I said last week I’d blog in a different post about good FOI stories which emerged as Christmas specials in newspapers over Christmas – I meant to do it this week but didn’t get chance.
So, for now, here are 10 stories generated via FOI which have appeared in the regional media over the past seven days:
The BBC’s Inside Out programme in the West Midlands found a very interesting story when it sent over 70 FOIs to councils and police forces to discover how many cab and taxi drivers had been given licences despite having criminal convictions. Despite offences including drugs and indecent assault, some 209 drivers were given licences, the BBC found. Interesingly, these decision tend to have to be made at supposedly public licensing committee meetings, but this sort of information is normally dealt with in private session so as not to reveal personal details about an applicant, so FOI really is the only way to find this information out.
The Sun used FOI to find out what the Ministry of Defence had compsensated people for, other than injuries suffered in combat. Among the results was this gem:
A farmer has been paid £42,000 by the Ministry of Defence after he claimed his chickens laid fewer eggs because they were frightened by the noise from jets including the Red Arrows.
A compare and contrast with the amount paid to injured soldiers made this story what it really is. It’s also an FOI which could be replicated across all walks of government, local and national.
The Stage magazine reports that FOI has revealed how effective new legislation design to protect would-be performers from dodgy agents has been. Basically, it banned the practice of up-front fees. Admittedly, the fact 60 such agents have had action taken against them, with362 complaints made, is quite a niche story – but the principle of using FOI to check out how well a headline-grabbing piece of legislation has actually been has paid off once again.
A great bit of research from The Western Morning News, and proof of the need to know what you’re talking about to ensure success under FOI. It asked for the number of Osman warnings dished out by the local police:
The so-called “Osman” warnings were issued by senior officers after receiving specific intelligence that individuals were at serious, and imminent, risk of being killed. Many involve known criminals.
In the case of the Western Morning News, there were 19 such warnings made last year – suggesting 19 murder plots in the area. One I think many other titles will follow up.
Keeping up with the theme of using FOI to check on how legislation is working, the Lancashire Telegraph asked police how many crimes had been resolved by encouraging the offender to say sorry. At the time, it was called restorative justice. Now, 1,800 such cases have been dealt with by getting the offender to say sorry.
A quirky one from the London Evening Standard, which reports that the Met lost £280,000 last year having to pay for repairs to cop cars which had been filled using the wrong fuel. I can almost hear the tut-tutting of those who believe the press abuse FOI for stories like this – but the information was requested by Lib Dem MP Sarah Teather. Does that make a difference?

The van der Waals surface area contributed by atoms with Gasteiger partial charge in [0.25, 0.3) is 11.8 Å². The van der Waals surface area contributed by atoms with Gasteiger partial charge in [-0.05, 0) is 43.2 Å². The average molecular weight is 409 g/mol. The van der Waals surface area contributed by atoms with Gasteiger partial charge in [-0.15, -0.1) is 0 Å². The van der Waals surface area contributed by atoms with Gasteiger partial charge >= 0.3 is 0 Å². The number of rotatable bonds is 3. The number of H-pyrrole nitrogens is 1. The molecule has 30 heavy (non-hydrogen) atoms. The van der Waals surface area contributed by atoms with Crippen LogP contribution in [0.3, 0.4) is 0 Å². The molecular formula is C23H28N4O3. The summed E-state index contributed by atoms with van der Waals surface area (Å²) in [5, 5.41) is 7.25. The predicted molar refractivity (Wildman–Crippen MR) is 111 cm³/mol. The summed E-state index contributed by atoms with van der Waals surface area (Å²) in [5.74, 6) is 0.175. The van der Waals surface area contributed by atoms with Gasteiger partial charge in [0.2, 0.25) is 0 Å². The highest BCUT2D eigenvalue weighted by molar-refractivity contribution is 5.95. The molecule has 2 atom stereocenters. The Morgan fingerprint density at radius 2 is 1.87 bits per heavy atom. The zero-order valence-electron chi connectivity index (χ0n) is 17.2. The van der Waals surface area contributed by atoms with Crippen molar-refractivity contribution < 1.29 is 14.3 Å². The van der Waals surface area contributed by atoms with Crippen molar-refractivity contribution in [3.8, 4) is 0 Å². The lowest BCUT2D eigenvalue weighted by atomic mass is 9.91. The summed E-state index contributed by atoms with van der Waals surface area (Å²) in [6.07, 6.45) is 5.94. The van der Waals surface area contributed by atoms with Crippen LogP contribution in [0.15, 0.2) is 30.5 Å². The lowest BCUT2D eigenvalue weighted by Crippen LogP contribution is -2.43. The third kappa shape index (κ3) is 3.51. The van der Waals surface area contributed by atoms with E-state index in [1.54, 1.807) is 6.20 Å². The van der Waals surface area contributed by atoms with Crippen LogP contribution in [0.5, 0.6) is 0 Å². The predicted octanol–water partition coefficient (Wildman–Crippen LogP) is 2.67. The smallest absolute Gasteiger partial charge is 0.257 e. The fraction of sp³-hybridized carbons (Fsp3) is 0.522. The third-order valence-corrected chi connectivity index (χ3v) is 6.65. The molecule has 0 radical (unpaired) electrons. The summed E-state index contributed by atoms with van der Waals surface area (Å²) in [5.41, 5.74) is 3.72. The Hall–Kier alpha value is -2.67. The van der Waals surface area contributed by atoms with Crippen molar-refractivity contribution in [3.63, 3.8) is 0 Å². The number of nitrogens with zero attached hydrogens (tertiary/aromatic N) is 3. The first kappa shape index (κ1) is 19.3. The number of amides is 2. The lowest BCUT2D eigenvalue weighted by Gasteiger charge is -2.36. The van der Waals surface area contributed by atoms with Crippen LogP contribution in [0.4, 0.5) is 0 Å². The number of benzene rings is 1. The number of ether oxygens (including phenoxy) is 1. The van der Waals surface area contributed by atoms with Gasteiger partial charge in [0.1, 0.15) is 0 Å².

Another example of using FOI to check up on Government legislation appeared in the Liverpool ECHO this week. Health reporter Liza Williams asked local health authorities to reveal levels of bed blocking in the area, and how long the longest bed blocking case had been going on for. The answer: More than two years for one unfortunate patient who was deemed well enough to be cared for at home. Labour promised to end bed blocking, but it seems even the threat to fine councils which don’t have accommodation ready for people ready to leave hospital hasn’t been enough to solve the problem.
The Sunderland Echo reports that 326 police officers have second jobs in addition to their roles at Northumbria Police. Diver, boxer and Osprey trainer were among the second jobs uncovered. Wider questions could be asked potential conflicts of interest, I suppose, if others were to uncover similar answers. The Police Federation say more and more are taking second jobs because their pay rises are so poor.
What’s the drug which hospitals most commonly see involved in overdose cases? That’s the question the North Devon Journal asked – and the answer was: paracetamol
And an interesting one from the North Wales Daily Post to end on. It asked for correspondence between the police and the operators of a local tourist railway about a crossing deemed dangerous. The letters reveal the police warned the railway that the crossing was dangerous and they would prosecute if there was an accident. Maybe other papers could ask similar questions over accidents at blackspots – police often call for improvements long before councils implement them. One for the back pocket, I’d say.